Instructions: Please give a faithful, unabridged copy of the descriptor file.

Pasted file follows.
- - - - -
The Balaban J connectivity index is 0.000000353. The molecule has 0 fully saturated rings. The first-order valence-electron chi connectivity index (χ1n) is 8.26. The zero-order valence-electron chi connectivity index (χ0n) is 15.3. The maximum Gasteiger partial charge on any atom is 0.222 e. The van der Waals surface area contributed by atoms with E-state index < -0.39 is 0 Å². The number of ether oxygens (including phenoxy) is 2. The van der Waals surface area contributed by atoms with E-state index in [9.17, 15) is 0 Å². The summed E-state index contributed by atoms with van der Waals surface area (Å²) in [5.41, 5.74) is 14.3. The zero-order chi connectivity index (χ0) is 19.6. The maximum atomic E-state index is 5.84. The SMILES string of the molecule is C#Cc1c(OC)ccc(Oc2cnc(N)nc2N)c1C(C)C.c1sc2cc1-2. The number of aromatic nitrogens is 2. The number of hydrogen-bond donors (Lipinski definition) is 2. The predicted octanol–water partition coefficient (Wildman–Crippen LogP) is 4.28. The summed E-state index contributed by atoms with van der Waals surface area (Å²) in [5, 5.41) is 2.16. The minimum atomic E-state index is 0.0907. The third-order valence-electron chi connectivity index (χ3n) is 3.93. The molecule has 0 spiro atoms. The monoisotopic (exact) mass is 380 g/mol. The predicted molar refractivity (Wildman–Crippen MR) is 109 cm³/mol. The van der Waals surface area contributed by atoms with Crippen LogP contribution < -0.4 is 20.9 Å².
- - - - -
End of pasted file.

The Balaban J connectivity index is 0.000000353. The molecule has 0 fully saturated rings. The first-order valence-electron chi connectivity index (χ1n) is 8.26. The zero-order valence-electron chi connectivity index (χ0n) is 15.3. The maximum Gasteiger partial charge on any atom is 0.222 e. The van der Waals surface area contributed by atoms with E-state index < -0.39 is 0 Å². The number of ether oxygens (including phenoxy) is 2. The van der Waals surface area contributed by atoms with E-state index in [9.17, 15) is 0 Å². The summed E-state index contributed by atoms with van der Waals surface area (Å²) in [5.41, 5.74) is 14.3. The zero-order chi connectivity index (χ0) is 19.6. The maximum atomic E-state index is 5.84. The SMILES string of the molecule is C#Cc1c(OC)ccc(Oc2cnc(N)nc2N)c1C(C)C.c1sc2cc1-2. The number of aromatic nitrogens is 2. The number of hydrogen-bond donors (Lipinski definition) is 2. The predicted octanol–water partition coefficient (Wildman–Crippen LogP) is 4.28. The summed E-state index contributed by atoms with van der Waals surface area (Å²) in [5, 5.41) is 2.16. The minimum atomic E-state index is 0.0907. The third-order valence-electron chi connectivity index (χ3n) is 3.93. The molecule has 0 spiro atoms. The monoisotopic (exact) mass is 380 g/mol. The predicted molar refractivity (Wildman–Crippen MR) is 109 cm³/mol. The van der Waals surface area contributed by atoms with Crippen LogP contribution < -0.4 is 20.9 Å².